In this Book

Forging Freedom
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summary
Arguing that freedom was not a static legal status, but instead a contingent and fragile lived experience, Myers delves deeply into legal, family, church, and government records to weave a rich social history of antebellum Charleston's free black women. Looking both at those who were officially manumitted and at those who lived as free but lacked proper documentation, Myers considers how black women defined, attained, and defended their freedom. This multi-dimensional portrait explores the differences between official and true freedom and examines the efforts by black women to achieve financial and social independence for themselves, to acquire property (both land and slaves), to gain emancipation and autonomy for family members, to live where and with whom they wished, to choose who or whether to marry, and to gain an education and social mobility for themselves and their children.

Table of Contents

  1. Cover
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  1. Contents
  2. pp. vii-viii
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  1. Acknowledgments
  2. pp. ix-xi
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  1. Introduction: Imagining Freedom in the Slave South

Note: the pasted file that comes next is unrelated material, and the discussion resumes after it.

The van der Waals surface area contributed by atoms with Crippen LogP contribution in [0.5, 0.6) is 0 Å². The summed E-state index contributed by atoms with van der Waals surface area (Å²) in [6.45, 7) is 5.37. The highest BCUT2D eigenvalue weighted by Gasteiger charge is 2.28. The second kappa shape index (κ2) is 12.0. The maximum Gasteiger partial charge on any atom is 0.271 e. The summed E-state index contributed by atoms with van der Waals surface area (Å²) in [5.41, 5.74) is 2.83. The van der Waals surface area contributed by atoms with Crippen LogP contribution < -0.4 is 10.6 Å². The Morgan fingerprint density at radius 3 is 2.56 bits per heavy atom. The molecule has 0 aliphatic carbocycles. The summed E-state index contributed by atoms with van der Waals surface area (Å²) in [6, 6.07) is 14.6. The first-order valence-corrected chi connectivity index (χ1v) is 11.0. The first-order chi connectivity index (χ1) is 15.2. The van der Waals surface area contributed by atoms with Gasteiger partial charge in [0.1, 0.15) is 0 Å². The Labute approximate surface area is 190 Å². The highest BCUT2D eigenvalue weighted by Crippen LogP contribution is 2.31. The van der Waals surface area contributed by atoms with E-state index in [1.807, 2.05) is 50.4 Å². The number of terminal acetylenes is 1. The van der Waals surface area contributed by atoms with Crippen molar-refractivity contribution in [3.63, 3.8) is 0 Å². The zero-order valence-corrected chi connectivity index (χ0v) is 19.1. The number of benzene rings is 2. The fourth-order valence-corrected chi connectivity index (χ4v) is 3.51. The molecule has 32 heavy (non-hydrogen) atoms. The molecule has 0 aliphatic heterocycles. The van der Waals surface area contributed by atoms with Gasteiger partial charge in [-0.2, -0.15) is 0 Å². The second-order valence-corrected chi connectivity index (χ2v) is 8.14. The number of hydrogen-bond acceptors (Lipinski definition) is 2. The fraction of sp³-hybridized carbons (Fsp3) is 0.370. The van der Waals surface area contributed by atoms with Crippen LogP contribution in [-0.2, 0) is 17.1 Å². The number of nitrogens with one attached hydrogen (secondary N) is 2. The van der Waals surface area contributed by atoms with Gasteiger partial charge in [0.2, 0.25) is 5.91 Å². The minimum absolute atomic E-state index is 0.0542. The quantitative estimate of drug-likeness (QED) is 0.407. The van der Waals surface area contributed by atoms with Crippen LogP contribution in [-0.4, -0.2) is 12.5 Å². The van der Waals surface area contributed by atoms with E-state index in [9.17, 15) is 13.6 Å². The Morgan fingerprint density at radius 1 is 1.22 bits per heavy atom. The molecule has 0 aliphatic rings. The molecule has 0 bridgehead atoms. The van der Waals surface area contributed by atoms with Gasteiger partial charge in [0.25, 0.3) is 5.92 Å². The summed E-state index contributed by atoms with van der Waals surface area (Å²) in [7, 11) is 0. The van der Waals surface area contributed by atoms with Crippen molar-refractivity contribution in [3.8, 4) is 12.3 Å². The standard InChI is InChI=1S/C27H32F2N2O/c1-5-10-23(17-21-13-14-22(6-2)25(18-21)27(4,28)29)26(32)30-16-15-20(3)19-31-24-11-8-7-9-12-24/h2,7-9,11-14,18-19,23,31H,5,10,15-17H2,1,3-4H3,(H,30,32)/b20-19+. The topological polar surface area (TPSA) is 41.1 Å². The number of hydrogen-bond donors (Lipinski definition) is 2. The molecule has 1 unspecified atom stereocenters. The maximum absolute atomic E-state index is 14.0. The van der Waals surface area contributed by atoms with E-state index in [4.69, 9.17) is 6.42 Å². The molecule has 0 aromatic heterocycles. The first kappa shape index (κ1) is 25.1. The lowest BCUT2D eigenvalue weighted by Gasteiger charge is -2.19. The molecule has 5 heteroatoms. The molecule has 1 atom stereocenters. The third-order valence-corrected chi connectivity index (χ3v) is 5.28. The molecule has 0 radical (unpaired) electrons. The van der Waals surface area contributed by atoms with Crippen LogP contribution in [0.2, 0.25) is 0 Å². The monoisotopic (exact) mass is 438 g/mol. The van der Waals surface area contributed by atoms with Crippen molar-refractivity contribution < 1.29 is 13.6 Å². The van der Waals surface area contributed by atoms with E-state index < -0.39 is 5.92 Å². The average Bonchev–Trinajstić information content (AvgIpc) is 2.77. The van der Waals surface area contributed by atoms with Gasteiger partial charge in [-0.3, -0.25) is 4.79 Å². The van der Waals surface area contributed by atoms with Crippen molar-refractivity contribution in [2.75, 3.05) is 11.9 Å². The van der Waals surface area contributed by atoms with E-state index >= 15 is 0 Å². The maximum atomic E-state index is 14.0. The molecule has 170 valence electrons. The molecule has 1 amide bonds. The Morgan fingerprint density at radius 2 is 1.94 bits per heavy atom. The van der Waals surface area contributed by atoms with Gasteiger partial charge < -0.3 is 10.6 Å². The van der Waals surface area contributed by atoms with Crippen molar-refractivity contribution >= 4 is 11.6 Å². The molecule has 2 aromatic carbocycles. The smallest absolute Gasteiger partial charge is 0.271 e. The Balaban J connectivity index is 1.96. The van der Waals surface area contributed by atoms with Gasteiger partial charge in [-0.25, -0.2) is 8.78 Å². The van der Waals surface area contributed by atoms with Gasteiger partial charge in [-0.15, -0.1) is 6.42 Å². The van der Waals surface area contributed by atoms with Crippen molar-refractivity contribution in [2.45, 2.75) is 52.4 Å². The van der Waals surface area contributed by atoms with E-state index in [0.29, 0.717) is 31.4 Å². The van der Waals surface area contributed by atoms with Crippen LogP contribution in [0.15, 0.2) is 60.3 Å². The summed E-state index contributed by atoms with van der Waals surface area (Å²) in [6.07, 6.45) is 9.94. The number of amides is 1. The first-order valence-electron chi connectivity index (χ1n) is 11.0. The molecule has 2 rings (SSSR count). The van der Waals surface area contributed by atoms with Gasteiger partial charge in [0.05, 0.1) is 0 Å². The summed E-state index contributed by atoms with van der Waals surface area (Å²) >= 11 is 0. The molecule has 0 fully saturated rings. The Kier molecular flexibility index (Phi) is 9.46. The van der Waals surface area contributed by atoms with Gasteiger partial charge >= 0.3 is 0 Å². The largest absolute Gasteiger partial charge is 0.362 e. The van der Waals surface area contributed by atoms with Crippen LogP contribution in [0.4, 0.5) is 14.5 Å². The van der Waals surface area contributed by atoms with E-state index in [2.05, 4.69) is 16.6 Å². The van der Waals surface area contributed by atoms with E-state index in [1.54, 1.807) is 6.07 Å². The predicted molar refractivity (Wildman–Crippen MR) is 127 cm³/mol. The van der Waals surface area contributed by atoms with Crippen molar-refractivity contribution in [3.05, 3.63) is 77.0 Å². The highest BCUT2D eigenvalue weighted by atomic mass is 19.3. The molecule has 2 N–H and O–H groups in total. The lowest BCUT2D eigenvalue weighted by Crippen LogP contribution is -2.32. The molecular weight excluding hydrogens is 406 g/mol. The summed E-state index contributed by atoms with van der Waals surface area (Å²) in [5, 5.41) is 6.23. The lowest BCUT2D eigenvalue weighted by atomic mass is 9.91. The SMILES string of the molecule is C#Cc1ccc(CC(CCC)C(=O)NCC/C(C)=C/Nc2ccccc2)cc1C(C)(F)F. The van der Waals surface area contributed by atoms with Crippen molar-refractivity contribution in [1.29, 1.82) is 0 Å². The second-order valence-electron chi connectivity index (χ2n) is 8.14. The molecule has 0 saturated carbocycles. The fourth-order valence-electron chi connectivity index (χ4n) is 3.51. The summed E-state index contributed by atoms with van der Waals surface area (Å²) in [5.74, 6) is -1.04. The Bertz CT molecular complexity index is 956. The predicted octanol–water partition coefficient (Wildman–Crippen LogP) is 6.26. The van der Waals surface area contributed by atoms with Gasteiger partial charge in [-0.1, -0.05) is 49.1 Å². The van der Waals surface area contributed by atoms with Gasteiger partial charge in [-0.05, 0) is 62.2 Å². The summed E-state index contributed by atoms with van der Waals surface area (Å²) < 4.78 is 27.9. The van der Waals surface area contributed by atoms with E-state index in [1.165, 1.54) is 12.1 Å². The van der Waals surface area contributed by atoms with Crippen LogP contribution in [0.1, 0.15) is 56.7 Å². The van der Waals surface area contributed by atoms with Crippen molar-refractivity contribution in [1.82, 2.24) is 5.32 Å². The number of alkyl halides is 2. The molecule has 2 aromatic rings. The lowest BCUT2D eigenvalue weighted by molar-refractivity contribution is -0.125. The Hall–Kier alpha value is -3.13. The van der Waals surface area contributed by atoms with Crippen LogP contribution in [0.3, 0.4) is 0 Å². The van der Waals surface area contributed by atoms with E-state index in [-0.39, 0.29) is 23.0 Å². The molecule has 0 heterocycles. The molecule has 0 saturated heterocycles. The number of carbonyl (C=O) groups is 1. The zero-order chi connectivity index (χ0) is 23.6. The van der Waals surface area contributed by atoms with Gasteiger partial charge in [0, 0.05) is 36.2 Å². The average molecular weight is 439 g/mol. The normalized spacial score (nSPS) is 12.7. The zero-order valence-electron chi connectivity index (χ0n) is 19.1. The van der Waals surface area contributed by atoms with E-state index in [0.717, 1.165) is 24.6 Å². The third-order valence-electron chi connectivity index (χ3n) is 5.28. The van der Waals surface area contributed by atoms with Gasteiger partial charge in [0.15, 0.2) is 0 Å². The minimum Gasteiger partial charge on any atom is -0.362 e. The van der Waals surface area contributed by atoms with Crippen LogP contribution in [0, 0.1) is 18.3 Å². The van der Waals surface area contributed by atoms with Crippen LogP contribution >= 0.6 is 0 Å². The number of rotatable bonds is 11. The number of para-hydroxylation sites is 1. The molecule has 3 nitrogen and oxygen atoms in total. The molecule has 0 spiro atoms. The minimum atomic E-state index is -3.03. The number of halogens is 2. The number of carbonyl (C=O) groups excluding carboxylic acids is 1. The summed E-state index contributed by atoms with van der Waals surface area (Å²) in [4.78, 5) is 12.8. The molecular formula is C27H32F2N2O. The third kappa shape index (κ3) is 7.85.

2. pp. 1-18
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  1. PART I: GLIMPSING FREEDOM
  2. pp. 19-19
  1. 1. City of Contrasts: Charleston before the Civil War
  2. pp. 21-35
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  1. PART II: BUILDING FREEDOM
  2. pp. 37-37
  1. 2. A Way Out of No Way: Black Women and Manumission
  2. pp. 39-76
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  1. 3. To Survive and Thrive: Race, Sex, and Waged Labor in the City
  2. pp. 77-112
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  1. 4. The Currency of Citizenship: Property Ownership and Black Female Freedom
  2. pp. 113-146
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  1. PART III: EXPERIENCING FREEDOM
  2. pp. 147-147
  1. 5. A Tale of Two Women: The Lives of Cecille Cogdell and Sarah Sanders
  2. pp. 149-175
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  1. 6. A Fragile Freedom: The Story of Margaret Bettingall and Her Daughters
  2. pp. 176-202
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  1. Epilogue: The Continuing Search for Freedom
  2. pp. 203-209
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  1. Notes
  2. pp. 211-248
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  1. Bibliography
  2. pp. 249-261
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  1. Index
  2. pp. 263-267
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